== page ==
About 2.5 million out-of-work Americans are poised to lose their enhanced unemployment benefits this weekend as 10 states prematurely drop out of a pandemic relief program that boosted jobless aid by $300 a week.
Arkansas, Florida, Georgia, Montana, Ohio, Oklahoma, South Carolina, South Dakota, Texas and Utah will terminate the extra unemployment benefits this weekend, joining 12 other states that cut off the aid earlier this summer. About 2.5 million workers will lose their benefits, according to one analysis conducted by the Century Foundation, a left-leaning think tank.
In total, 26 states are ending the assistance this summer, a move they contend will help businesses that are struggling to find workers. Just one, Louisiana, is led by a Democratic governor.
Critics argue that other factors, such as a lack of child care, are the reason for lackluster hiring and have said that opting out of the relief program before it's officially slated to end on Sept. 6 will hurt unemployed Americans, leaving them with no income as they search for a new job.
"The reality is that the strength of the jobs market, not the size of unemployment benefits, will determine how fast Americans can return to where they want to be: a job," said Andrew Stettner, a senior fellow at the Century Foundation. "In the meantime, workers should not be forced to rely on unbelievably low unemployment pay."
The cuts will ultimately affect 4 million Americans who are currently receiving benefits, including 2 million who will lose assistance altogether.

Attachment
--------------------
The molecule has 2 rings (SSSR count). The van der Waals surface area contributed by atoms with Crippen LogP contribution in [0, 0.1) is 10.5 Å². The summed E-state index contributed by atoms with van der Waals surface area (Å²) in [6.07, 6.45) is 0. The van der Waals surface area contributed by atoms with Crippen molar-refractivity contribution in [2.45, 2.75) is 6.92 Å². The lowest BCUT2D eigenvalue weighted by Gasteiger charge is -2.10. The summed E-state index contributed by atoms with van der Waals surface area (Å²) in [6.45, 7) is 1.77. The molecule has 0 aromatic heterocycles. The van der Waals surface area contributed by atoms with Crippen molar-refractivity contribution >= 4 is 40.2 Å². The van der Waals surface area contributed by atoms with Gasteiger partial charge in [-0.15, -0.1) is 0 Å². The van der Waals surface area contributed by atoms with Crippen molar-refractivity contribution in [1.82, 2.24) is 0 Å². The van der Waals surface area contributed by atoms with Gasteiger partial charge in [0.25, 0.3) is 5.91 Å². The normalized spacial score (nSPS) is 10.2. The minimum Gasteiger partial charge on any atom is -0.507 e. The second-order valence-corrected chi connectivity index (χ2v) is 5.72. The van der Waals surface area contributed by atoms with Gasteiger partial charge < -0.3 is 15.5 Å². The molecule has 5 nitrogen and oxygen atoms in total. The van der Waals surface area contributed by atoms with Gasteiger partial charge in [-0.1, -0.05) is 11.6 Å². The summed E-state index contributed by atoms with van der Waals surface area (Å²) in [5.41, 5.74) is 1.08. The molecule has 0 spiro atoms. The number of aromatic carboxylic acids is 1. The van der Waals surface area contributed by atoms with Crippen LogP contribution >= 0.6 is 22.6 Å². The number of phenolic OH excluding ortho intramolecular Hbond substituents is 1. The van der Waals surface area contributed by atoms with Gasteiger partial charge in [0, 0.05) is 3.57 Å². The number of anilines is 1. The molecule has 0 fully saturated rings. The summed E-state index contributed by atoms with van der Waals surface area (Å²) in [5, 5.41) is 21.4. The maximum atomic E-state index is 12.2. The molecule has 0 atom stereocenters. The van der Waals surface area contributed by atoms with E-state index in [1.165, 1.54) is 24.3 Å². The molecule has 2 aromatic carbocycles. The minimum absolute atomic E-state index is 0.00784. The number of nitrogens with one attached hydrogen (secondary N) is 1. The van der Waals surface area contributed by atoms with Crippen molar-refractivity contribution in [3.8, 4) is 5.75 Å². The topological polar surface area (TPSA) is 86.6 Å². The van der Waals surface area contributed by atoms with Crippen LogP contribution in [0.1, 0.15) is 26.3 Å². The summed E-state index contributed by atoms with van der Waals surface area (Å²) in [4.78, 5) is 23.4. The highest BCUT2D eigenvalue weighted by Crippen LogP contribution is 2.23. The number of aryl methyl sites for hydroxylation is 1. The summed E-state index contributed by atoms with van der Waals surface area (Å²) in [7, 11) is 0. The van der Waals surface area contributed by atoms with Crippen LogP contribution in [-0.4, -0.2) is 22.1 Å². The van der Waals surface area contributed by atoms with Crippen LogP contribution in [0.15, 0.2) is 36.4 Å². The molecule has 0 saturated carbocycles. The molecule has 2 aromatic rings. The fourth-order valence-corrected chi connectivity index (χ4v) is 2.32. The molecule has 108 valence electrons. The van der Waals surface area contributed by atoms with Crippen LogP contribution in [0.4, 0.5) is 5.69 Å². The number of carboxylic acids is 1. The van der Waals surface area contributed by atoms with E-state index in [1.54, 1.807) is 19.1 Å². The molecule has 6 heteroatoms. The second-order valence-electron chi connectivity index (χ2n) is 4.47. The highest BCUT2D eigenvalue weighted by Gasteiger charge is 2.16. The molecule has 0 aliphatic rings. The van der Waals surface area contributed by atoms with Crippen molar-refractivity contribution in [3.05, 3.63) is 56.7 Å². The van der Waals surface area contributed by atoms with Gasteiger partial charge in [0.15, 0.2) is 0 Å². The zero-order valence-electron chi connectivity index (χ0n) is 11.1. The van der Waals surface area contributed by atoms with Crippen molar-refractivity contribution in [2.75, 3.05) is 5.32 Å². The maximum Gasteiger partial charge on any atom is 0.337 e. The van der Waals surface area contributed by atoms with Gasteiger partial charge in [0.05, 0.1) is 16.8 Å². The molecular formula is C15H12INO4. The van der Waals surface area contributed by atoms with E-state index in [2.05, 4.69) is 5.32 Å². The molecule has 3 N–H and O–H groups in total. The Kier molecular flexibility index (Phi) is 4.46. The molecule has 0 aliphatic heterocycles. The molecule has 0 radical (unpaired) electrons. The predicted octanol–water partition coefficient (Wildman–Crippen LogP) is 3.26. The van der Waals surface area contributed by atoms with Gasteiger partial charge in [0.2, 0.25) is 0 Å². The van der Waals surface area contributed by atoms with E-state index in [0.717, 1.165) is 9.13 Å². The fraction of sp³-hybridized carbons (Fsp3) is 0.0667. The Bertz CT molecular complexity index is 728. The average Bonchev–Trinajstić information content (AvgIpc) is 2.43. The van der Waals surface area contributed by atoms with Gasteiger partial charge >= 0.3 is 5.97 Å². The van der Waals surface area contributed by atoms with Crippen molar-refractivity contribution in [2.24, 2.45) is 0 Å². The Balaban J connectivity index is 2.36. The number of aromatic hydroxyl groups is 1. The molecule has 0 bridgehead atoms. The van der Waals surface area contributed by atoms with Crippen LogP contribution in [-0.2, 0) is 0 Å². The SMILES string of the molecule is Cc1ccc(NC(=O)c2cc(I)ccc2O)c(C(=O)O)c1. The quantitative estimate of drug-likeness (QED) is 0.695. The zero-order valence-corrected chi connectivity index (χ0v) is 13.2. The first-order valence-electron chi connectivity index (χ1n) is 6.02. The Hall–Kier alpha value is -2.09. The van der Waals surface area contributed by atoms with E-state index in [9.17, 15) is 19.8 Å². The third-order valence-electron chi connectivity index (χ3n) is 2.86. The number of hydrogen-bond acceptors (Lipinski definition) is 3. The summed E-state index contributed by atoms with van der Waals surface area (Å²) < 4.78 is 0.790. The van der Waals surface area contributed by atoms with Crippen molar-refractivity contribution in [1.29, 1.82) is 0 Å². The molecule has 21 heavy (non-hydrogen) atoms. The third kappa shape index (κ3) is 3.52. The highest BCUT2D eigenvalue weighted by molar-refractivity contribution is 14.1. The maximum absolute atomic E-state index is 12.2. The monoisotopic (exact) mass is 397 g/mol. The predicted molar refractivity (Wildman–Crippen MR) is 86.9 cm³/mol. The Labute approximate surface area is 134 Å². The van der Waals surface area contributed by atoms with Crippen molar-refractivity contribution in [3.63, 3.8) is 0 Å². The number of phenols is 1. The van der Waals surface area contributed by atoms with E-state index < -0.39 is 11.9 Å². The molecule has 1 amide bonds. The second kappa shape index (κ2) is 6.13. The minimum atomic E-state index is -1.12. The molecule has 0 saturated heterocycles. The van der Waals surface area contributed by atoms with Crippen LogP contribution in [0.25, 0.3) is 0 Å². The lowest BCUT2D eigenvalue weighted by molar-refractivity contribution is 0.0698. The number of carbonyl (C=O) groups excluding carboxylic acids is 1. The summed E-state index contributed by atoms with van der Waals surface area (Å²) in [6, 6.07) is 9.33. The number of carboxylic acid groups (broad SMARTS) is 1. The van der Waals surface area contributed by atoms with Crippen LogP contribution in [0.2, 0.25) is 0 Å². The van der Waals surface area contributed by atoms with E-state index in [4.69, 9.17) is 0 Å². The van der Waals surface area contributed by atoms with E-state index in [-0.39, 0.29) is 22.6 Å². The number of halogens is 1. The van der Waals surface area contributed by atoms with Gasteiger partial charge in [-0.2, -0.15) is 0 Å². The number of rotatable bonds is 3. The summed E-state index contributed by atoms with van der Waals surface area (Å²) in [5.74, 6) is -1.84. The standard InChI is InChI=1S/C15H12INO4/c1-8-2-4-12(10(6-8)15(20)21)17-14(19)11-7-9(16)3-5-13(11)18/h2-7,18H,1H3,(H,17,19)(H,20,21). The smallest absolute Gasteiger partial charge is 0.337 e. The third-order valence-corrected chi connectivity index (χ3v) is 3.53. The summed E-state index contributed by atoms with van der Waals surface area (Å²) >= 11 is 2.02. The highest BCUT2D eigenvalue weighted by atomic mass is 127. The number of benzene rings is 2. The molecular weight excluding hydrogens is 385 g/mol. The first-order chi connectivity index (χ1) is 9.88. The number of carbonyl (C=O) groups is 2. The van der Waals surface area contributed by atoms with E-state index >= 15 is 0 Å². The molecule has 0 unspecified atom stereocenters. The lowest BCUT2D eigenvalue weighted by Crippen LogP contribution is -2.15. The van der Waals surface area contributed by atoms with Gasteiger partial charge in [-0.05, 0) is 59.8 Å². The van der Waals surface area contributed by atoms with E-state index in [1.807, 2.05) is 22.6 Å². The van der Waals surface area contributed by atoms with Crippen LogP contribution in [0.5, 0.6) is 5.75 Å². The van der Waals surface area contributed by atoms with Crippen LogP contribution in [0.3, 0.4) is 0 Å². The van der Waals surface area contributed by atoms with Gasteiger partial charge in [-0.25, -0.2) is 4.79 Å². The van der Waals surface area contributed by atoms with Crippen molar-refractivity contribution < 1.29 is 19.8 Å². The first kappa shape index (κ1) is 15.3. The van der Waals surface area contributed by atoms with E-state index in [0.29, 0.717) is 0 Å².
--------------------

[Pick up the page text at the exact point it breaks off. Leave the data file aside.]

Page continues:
The unemployment programs were established in March 2020 – and renewed twice by Congress – as the pandemic forced an unprecedented shutdown of the nation's economy, pushing unemployment to the highest level since the Great Depression. In addition to providing an extra $300 a week, the programs provided aid to workers who were not typically eligible and extended state unemployment benefits once they had been exhausted.
The average state unemployment benefit is about $330 per week. With the federal supplement, Americans are receiving about $630 in weekly unemployment benefits. (For comparison's sake, that's about $32,000 annually, or roughly double the nation's minimum wage.)
But as the economy reopens, companies have complained about a lack of available workers. Labor Department data from April and May shows anemic job growth well below economists' expectations. There's some evidence that ending unemployment benefits led to an uptick in job searches; early data published by Indeed shows that job search activity rose by 5% the day each state announced its plan to cut off the sweetened aid.
The increase was temporary, disappearing by the eighth day after the announcement, Indeed found. By the second week following the announcement, job search activity in the states had returned to its April levels. Some experts say there are other returns for workers' reticence about returning to the labor force, including a lack of child care and continuing fears of contracting COVID-19.
There remain about 7.4 million fewer jobs than there were in February 2020, before the pandemic shut down broad swaths of the nation's economy.
About 14.8 million workers are relying on some form of unemployment benefits as their main source of income, according to the Century Foundation.